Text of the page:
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Permanent link (DOI): https://doi.org/10.7939/R3930P347

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A Preliminary Investigation of Yilan Creole in Taiwan: Discussing predicate position in Yilan Creole Open Access

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Other title
Subject/Keyword
Creoles
predicate position
Atayal
Taiwan
Japanese
Type of item
Thesis
Degree grantor
University of Alberta
Author or creator
Qiu,Peng
Supervisor and department
Ono,Tsuyoshi (East Asian Studies)
Examining committee member and department
Lin, Jenn-Shann (East Asian Studies)
Nedashkivska, Alla (Modern Language and Culture Studies)
Ono, Tsuyoshi (East Asian Studies)
Department
Department of East Asian Studies
Specialization
Japanese Language and Linguistics
Date accepted
2015-02-13T14:28:54Z
Graduation date
2015-06
Degree
Master of Arts
Degree level
Master's
Abstract
Yilan Creole is a Japanese-based creole with features from an Austronesian language, Atayal, spoken in Yilan County, Taiwan. It was recognized by Chien and Sanada in 2006 (Chien & Sanada, 2010a), but much is still unknown about the language. Yilan Creole possesses many linguistic features of the Japanese language, yet it is still incomprehensible to either Japanese or Atayal native speakers. My thesis is based on elicitations and recordings of actual speech from the fieldwork that I did in Yilan County during the months of July of 2013, January and February of 2014. It consists of three chapters. Chapter one focuses on the social and historical perspectives of Yilan Creole. Chapter two presents a grammatical sketch of Yilan Creole, focusing on sound system, lexicon, morphology and syntax. Chapter three analyzes the various predicate positions found in Yilan Creole, a mostly predicate final order language similar to that of Japanese (Sanada & Chien, 2008a, p.72). Interestingly, the Yilan Creole also features other types of predicates in medial positions found in the examples of the clauses that contain the verbs mietala ‘look like’ and aru ‘have’. The examples of the sentences that contain object clauses as the main clause verbs are in the medial position but the object clause predicates are still in the final position.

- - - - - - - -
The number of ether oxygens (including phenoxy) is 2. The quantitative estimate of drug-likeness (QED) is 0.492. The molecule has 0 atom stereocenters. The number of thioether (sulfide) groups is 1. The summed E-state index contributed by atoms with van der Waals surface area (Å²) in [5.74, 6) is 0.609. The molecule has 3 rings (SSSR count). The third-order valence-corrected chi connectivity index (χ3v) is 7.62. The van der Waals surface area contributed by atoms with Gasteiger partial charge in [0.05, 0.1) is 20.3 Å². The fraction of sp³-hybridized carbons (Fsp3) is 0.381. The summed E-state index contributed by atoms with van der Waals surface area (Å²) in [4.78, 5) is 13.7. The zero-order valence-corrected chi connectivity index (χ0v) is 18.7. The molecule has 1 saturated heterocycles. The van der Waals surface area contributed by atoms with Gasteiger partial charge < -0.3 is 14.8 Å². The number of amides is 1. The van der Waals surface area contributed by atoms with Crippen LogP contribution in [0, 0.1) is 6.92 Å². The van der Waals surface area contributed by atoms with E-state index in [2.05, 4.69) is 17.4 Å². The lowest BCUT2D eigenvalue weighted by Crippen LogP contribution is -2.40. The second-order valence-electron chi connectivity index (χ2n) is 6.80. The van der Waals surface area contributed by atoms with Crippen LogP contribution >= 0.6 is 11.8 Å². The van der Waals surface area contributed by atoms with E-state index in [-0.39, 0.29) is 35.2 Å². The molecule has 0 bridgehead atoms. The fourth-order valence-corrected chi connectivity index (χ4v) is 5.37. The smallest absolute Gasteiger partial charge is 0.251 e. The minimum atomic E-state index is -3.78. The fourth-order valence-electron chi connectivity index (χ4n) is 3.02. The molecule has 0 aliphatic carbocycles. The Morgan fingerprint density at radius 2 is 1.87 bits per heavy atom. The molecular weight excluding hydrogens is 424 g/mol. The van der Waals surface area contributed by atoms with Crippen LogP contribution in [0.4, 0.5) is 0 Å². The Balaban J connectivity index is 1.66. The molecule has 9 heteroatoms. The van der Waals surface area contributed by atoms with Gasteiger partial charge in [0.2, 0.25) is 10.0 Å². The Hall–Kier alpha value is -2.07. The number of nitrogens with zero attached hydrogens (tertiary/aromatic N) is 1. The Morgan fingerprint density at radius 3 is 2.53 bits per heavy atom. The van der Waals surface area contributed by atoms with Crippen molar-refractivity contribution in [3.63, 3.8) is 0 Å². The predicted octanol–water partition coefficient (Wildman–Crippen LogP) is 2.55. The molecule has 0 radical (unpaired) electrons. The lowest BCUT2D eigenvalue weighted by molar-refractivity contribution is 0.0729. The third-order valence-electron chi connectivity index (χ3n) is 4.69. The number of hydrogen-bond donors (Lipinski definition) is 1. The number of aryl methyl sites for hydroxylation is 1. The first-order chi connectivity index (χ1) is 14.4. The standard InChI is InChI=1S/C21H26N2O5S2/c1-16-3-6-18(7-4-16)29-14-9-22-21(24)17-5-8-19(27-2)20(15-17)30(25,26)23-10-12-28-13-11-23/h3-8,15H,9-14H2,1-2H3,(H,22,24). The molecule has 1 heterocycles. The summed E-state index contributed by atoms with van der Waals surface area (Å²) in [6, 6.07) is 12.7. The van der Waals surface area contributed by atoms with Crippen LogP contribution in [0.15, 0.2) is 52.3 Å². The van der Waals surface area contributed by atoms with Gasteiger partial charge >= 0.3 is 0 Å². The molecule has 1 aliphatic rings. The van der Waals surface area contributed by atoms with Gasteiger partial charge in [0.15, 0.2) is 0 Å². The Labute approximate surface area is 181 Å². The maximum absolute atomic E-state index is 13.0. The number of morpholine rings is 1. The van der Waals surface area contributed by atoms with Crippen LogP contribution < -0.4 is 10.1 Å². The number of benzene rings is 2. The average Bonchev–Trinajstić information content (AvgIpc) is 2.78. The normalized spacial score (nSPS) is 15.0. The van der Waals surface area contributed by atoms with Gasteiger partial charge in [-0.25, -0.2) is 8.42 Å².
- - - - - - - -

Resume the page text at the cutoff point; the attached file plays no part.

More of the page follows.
Language
English
DOI
doi:10.7939/R3930P347
Rights
Permission is hereby granted to the University of Alberta Libraries to reproduce single copies of this thesis and to lend or sell such copies for private, scholarly or scientific research purposes only. Where the thesis is converted to, or otherwise made available in digital form, the University of Alberta will advise potential users of the thesis of these terms. The author reserves all other publication and other rights in association with the copyright in the thesis and, except as herein before provided, neither the thesis nor any substantial portion thereof may be printed or otherwise reproduced in any material form whatsoever without the author's prior written permission.
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